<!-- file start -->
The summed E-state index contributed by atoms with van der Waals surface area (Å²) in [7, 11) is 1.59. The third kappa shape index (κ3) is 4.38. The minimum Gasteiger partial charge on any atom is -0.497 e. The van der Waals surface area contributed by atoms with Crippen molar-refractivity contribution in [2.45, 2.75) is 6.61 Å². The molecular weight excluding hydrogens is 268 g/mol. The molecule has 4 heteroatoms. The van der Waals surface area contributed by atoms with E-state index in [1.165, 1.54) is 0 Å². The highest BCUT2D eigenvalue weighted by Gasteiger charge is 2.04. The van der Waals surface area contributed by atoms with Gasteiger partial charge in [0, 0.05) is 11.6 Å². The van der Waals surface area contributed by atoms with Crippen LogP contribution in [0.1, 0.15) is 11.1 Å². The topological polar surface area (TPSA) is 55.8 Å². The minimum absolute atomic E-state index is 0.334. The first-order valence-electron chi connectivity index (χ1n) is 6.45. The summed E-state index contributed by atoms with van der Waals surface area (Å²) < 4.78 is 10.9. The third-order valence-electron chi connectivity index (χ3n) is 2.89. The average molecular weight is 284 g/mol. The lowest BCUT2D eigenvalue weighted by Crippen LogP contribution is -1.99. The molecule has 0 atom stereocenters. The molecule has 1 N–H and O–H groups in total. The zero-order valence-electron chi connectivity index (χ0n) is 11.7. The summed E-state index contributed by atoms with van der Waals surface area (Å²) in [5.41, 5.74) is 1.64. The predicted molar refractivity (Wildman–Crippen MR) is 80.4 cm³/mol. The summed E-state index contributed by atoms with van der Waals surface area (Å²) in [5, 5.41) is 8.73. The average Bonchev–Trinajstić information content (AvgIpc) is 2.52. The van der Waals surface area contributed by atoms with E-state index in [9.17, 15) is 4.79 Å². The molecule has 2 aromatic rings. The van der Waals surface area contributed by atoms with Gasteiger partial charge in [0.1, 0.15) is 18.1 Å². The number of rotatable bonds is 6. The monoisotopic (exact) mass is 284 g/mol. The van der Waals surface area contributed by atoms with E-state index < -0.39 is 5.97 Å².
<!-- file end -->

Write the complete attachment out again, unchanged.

The summed E-state index contributed by atoms with van der Waals surface area (Å²) in [7, 11) is 1.59. The third kappa shape index (κ3) is 4.38. The minimum Gasteiger partial charge on any atom is -0.497 e. The van der Waals surface area contributed by atoms with Crippen molar-refractivity contribution in [2.45, 2.75) is 6.61 Å². The molecular weight excluding hydrogens is 268 g/mol. The molecule has 4 heteroatoms. The van der Waals surface area contributed by atoms with E-state index in [1.165, 1.54) is 0 Å². The highest BCUT2D eigenvalue weighted by Gasteiger charge is 2.04. The van der Waals surface area contributed by atoms with Gasteiger partial charge in [0, 0.05) is 11.6 Å². The van der Waals surface area contributed by atoms with Crippen LogP contribution in [0.1, 0.15) is 11.1 Å². The topological polar surface area (TPSA) is 55.8 Å². The minimum absolute atomic E-state index is 0.334. The first-order valence-electron chi connectivity index (χ1n) is 6.45. The summed E-state index contributed by atoms with van der Waals surface area (Å²) < 4.78 is 10.9. The third-order valence-electron chi connectivity index (χ3n) is 2.89. The average molecular weight is 284 g/mol. The lowest BCUT2D eigenvalue weighted by Crippen LogP contribution is -1.99. The molecule has 0 atom stereocenters. The molecule has 1 N–H and O–H groups in total. The zero-order valence-electron chi connectivity index (χ0n) is 11.7. The summed E-state index contributed by atoms with van der Waals surface area (Å²) in [5.41, 5.74) is 1.64. The predicted molar refractivity (Wildman–Crippen MR) is 80.4 cm³/mol. The summed E-state index contributed by atoms with van der Waals surface area (Å²) in [5, 5.41) is 8.73. The average Bonchev–Trinajstić information content (AvgIpc) is 2.52. The van der Waals surface area contributed by atoms with E-state index in [9.17, 15) is 4.79 Å². The molecule has 2 aromatic rings. The van der Waals surface area contributed by atoms with Gasteiger partial charge in [0.1, 0.15) is 18.1 Å². The number of rotatable bonds is 6. The monoisotopic (exact) mass is 284 g/mol. The van der Waals surface area contributed by atoms with E-state index < -0.39 is 5.97 Å².